3. The steam turbine rotor according to claim 2, wherein the material of the rotor disk mounting blades of the low pressure final stage L-0 and the material of the other rotor disk mounting blades of at least the stage L-1 are the same material.

4. The steam turbine rotor according to claim 1, wherein all of the rotor disks are joined by any one of TIG welding, submerged arc welding, and coated arc welding.

5. The steam turbine rotor according to claim 1, wherein: the steam turbine rotor is a 3600-rpm steam turbine rotor; a length of blades in the low pressure final stage L-0 is equal to or greater than 1250 mm; and a length of blades in the stage L-1 is equal to or greater than 700 mm.
Description



CLAIM OF PRIORITY

The present application claims priority from Japanese patent application serial no. 2013-164629 filed on Aug. 8, 2013, the content of which is hereby incorporated by reference into this application.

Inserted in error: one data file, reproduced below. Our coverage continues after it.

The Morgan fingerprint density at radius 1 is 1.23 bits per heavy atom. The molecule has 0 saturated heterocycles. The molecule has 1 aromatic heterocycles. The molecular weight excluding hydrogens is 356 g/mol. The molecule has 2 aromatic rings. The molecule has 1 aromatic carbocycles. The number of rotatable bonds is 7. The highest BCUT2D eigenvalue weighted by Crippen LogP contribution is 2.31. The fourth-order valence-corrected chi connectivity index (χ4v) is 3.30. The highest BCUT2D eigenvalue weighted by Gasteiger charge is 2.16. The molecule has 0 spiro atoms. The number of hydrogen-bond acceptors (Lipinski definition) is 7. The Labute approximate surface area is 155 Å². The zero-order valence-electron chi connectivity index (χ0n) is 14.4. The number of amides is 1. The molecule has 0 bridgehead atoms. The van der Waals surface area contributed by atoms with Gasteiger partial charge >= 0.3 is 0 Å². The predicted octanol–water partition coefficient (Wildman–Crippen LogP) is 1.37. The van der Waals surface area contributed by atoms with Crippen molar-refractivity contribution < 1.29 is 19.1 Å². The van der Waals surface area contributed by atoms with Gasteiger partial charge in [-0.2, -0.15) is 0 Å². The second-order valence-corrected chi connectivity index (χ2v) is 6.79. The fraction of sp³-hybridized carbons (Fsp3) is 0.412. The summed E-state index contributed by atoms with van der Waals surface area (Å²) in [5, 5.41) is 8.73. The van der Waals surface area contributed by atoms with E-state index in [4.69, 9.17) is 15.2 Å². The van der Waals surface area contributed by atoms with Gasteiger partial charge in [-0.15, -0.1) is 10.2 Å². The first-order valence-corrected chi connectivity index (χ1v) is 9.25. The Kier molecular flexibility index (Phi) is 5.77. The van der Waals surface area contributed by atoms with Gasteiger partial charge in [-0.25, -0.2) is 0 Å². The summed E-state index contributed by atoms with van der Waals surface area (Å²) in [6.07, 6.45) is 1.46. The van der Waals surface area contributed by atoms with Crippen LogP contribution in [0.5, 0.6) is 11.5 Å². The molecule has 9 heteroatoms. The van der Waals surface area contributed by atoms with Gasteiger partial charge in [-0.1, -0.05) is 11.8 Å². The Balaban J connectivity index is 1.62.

BACKGROUND OF THE INVENTION

1. Field of the Invention

The present invention relates to steam turbine rotors, and particularly to a steam turbine rotor suitable for a steam turbine used in a large scale power generation plant or a gas turbine-combined power generation plant.

2. Description of Related Art

A turbine rotor of a common steam turbine is in a severe corrosive environment because normally, its low pressure stages (e.g., the low pressure final stage L-0 to the stage L-4 on a higher pressure side) are positioned under a wet steam condition or a dry and wet alternate condition, where dry steam and wet steam by turns exists.

In general, a low alloy steel such as a 3.5% Ni steel and a 1% CrMoV steel is adopted as a rotor material in low pressure stages of a steam turbine taking its mechanical strength, toughness, and large piece forgeability into account. Unfortunately, however, since its corrosion resistance is not necessarily high, long-time use of a low alloy steel in a plant can cause a corrosive medium to accumulate in the gaps between blades and blade implant parts of a rotor and result in stress corrosion cracking (hereinafter referred to as SCC).